Each day of the intensive looked like this: Wake up around 9, have breakfast, short lecture, work in studio until lunch. Back to studio shortly after lunch, work until dinner. Shortly after dinner, return to studio then work until about midnight. Sleep, wake up, repeat. The first two days I'd wonder if I'd made a wise investment. Was I really the artist I thought I was? Am I capable of working this hard? Day three, I didn't want to leave. I didn't want to do anything, or think about anything other than JUST MAKING ART. I was somewhat surprised by this revelation since I'm so used to working both halves of my brain - and never really allowing the time for my creative side to fully take the reigns.

Aside from the work we'd create there, what was probably most important to me was simply being around the Grey's for this extended period of time. To call them hospitable would be a gross understatement. Alex Grey is one of the most humble, gentle, funny, inspiring, and intelligent people I've ever met. (call Alex Grey a master and he's likely to dodge the comment with either humor or humility because he knows, as all real masters do, that to perfect one's craft requires a lifetime of effort.) His wife Allyson is powerful, inspiring, direct, compassionate, and understanding - AND a talented visionary artist to boot. It is my impression that they are two halves of the same whole and likely the most complete manifestation of pure love that I've yet to encounter. What I saw within the Grey's are all the things I aspire to be.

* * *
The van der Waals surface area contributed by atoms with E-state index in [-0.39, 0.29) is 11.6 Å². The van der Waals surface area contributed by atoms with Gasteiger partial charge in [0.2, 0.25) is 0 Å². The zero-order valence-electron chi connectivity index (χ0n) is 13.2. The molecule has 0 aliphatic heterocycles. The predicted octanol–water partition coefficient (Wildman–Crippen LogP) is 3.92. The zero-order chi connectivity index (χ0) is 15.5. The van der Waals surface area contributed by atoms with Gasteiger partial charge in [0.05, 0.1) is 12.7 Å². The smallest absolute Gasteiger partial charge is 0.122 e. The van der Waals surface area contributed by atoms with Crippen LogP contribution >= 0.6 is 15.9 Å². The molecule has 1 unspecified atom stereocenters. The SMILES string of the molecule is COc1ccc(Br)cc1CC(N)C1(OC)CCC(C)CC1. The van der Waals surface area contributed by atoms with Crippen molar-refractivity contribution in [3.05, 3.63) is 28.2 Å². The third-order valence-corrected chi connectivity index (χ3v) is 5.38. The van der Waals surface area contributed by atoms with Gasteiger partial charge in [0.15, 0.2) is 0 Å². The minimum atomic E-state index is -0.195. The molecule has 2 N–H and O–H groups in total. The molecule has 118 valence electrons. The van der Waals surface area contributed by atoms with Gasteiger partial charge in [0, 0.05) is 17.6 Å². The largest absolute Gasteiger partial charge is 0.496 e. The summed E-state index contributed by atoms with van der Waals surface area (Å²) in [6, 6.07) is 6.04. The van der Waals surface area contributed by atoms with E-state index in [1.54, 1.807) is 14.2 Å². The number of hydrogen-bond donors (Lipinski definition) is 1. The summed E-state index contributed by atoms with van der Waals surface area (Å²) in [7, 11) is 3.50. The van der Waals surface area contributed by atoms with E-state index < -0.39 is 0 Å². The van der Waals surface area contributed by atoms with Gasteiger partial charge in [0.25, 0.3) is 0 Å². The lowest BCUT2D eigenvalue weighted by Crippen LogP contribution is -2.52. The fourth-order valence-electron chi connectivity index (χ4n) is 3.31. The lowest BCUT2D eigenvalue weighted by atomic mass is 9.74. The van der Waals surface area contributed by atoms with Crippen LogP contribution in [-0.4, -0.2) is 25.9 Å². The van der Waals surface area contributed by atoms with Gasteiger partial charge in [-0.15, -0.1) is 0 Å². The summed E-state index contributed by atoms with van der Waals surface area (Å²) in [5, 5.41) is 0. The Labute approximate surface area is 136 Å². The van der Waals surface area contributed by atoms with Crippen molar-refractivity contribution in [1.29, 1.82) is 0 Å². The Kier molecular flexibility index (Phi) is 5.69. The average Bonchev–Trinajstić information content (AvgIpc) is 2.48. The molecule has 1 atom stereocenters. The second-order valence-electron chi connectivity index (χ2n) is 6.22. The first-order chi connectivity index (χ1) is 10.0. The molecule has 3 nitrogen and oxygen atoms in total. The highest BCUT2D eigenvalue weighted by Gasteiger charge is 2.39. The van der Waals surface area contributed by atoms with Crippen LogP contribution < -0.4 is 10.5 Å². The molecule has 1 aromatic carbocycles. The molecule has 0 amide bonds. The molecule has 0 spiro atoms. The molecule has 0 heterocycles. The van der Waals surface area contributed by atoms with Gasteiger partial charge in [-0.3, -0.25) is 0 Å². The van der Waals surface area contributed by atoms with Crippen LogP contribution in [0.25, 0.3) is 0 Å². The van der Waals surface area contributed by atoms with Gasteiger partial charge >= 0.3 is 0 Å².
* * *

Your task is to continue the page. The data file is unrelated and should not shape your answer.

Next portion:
Early on in the week, I had the opportunity to give a 15 minute presentation (with visuals) to the group about my art. I think this allowed the Grey's to see my work as a whole and allowed them to offer me specific guidance towards my goals. I watched and listened to each of them closely - and I especially paid attention to the compassionate way they gave individual instruction to each participant. I listened to the encouragement and technical advice, the feedback, the praise.

While having my art praised by Alex Grey felt truly amazing, what I came to appreciate even more was the feeling of being treated like a peer- something I will remember (and internalize) forever.

I could just go on and on about this experience- as it was most definitely life changing and offered a much needed shift in my perspective. I learned that I AM an artist and my work has value. 

Closing thoughts? When you question who you are and what you do, look to people like you who have already paved the path and relentlessly seek out their knowledge. These are the people whose opinions and feedback will truly make a difference in your evolution.

"Birth of Eye" The painting I created at CoSM during the Visionary Painting Intensive with Alex and Allyson Grey
"Birth of Eye"  - the piece I created during my stay at CoSM. 16x20" acrylic on board.



Please feel free to look at all my photos from the intensive on Flickr.